Medlars, as we say in English…

… is the rather innocuous sounding name we have given to a fruit that the French have seen fit to dub much more alarmingly – Cul-de-Chien (Dog’s Arse).

Medlars

Ironically enough, we have actually taken the word ‘Medlar’ from the French Medler, meaning ‘(the fruit of a) small fruit-bearing tree’, though quite why we were so prude as to adopt this radio-friendly version is not clear (for in Old English the name was equally risqué – Openærs (Open-arse)). Regardez… 

Medlar

As you can see, it’s not hard to imagine how such mischievous names for these little fruits came into being – the five-tailed open end (known as a ‘calyx’) has that unmistakeable tea towel holder/balloon knot/dog’s arse appearance. Thankfully, though, I can absolutely assure you that it is only down to this appearance that the Medlar has acquired its more funky nomenclature, for its flavour is (contrarily I’m sure) quite divine.   

Identification

I hope everything I’ve told you thus far should leave you in absolute confidence as what to look out for when hunting for Medlars – if not then just follow your nose! (I’m joking, of course, but further pictures and description can be found on my Edible Fruits A-Z page).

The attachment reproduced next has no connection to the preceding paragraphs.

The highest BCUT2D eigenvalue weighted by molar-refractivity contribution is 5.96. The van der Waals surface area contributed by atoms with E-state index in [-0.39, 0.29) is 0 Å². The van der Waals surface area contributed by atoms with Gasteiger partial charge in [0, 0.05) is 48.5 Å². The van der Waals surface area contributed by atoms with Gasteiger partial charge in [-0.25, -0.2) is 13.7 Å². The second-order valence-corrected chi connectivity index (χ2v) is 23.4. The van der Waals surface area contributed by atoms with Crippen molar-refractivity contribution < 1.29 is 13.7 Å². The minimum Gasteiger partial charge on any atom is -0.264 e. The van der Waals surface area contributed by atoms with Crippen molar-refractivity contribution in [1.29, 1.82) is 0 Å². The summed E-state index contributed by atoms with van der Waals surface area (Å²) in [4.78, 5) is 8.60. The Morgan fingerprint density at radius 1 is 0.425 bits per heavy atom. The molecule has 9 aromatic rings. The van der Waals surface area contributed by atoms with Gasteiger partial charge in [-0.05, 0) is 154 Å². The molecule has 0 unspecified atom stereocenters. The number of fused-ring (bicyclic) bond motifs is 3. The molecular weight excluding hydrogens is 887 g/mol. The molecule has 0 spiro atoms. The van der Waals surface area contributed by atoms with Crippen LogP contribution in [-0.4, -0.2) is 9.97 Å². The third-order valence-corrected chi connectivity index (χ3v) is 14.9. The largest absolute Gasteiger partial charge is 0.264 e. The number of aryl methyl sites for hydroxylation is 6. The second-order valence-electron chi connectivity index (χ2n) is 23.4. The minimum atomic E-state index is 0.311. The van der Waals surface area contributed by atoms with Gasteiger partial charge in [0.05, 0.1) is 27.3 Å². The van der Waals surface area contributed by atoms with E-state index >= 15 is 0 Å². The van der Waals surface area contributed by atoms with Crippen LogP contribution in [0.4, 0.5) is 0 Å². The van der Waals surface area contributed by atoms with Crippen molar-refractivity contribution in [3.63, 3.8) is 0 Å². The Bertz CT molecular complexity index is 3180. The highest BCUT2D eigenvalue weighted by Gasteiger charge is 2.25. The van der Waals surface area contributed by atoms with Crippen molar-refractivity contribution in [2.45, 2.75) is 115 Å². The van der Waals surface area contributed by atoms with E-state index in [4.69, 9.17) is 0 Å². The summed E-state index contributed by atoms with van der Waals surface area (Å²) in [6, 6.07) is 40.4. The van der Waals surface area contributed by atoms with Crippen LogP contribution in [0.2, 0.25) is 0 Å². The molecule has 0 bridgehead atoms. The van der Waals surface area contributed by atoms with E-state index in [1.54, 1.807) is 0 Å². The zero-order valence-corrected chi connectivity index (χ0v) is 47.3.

Eating

MedlarsThe Medlar Tree is a Mediterranean plant and the fruits will not ripen on the branches in our more temperate climate. You will therefore have to pick (or scrump) them when still hard and store in a bag or box for a few months until they have bruised, softened and basically rotted a bit (a process known as ‘bletting’). The flesh when ready to use is a lovely brownish-caramel colour, and the taste almost datey but slightly sharper (it’s quite unique, in fact). I always make a Medlar Jelly with my bletted fruits, and it is certainly the richest of all the hedgerow jellies available to the forager. At the moment my fruits are still softening up, so I shan’t give you the recipe until they’re ready. In the meantime, though, I suggest you peruse fellow WordPress Blogger Ichykoo’s recipe for Lamb Chops with Spiced Medlars and Red Wine Sauce – now, I wouldn’t turn my nose up at that!
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About J P Waldron

John Waldron is a technology and business writer for markITwrite digital content agency, based in Cornwall, UK. He writes regularly across all aspects of marketing and tech, including SEO, social media, FinTech, IoT, apps and software development.
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2 Responses to Medlars, as we say in English…

  1. Goose says:

    I still love that word, it’s cockney I think, possibly a Chas and Dave song,Medlars to ya! and such forth

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